Did you know the position of your hand determines how the energy of your bowling swing transfers through the ball? If your hand is directly behind the bowling ball, all of your swing’s energy goes directly through the ball. Offsetting the hand will redirect some of your swing’s energy around the ball, which creates a torque motion. When you do this, it causes the ball to move down the lane and spin on its axis.
A bowler can release the ball in a variety of ways to have a great game of bowling! To break down the main hand positions, we will break them down into 4 general categories: straight, passive hook, active hook, and the backup ball.
In a straight release, the fingers are aligned in a 12 and 6 hand position. So your thumb and fingers line up directly behind the ball which produces a little bit of a side roll. The direction of the ball rotation is the same or just about the same as the direction it is thrown.
This is when your hand is positioned in a hook at the beginning of the swing in the 10 and 4 position and keeping it there throughout the swing. There is little to no motion at the release. Your hand position is set at the beginning and you just swing through the position.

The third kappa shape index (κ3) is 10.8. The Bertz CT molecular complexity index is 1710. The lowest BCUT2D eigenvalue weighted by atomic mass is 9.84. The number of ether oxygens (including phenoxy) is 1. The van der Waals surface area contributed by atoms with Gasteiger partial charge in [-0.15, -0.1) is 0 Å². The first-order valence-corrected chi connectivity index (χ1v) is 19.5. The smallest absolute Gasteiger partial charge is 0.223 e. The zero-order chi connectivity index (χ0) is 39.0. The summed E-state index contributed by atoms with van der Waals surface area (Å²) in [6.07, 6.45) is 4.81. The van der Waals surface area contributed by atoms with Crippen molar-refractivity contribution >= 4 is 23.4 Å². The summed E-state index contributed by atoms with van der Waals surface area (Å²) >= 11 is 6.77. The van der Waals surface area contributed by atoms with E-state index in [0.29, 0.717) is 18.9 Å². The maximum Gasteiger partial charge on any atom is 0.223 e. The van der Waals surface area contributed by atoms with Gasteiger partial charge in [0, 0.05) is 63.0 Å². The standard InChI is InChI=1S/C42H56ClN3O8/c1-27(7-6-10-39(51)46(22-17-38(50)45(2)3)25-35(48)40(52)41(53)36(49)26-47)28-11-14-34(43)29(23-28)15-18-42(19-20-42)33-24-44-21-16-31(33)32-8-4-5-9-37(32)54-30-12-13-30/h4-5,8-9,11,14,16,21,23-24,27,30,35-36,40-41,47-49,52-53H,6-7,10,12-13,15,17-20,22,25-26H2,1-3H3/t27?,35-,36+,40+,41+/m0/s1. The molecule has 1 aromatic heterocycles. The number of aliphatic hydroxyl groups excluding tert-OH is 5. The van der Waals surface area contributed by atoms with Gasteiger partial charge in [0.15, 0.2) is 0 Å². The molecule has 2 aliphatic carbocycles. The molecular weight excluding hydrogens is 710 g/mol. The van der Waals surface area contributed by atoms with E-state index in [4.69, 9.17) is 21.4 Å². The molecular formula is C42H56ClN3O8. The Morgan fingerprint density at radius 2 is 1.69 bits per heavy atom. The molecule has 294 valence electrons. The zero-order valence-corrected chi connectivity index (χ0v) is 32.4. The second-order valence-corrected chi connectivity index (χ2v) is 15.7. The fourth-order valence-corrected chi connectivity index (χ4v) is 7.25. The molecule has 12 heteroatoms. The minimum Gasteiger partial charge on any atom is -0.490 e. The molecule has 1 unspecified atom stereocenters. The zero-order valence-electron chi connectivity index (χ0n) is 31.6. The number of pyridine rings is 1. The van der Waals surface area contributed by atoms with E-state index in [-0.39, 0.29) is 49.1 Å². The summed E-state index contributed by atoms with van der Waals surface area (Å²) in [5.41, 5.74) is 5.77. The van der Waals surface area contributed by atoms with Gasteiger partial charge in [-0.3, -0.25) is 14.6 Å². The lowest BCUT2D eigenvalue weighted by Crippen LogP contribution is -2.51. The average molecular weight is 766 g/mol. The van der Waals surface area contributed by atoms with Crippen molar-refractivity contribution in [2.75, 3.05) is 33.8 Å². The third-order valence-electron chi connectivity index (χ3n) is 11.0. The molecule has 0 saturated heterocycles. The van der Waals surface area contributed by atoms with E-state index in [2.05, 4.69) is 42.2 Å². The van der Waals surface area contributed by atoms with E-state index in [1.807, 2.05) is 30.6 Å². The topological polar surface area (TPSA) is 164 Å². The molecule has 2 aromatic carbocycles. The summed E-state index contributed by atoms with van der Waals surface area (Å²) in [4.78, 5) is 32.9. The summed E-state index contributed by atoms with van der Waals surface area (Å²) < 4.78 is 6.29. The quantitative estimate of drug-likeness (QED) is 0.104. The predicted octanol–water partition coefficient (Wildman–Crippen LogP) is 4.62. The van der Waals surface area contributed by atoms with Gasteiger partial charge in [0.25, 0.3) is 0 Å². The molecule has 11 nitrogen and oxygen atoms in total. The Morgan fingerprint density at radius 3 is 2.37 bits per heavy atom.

In this release, the thumb may point toward 1 or 2 when the ball clears the thumb which puts the finger in a 7 and 8 position. As the swing continues, the weight of the ball transfers to the fingers and the turn of the forearm rotates the fingers to 4.
This is when the ball slides off the thumb near the bottom of the swing. As the ball passes the drive face of the swing, while your finger maintains their offset position on the ball. As the ball rotates to the inside of your hand, the swing continues towards your target.
Next time you bowl with us at Richmond 40, take a second to see how you naturally keep your hands while bowling and what kind of release you do!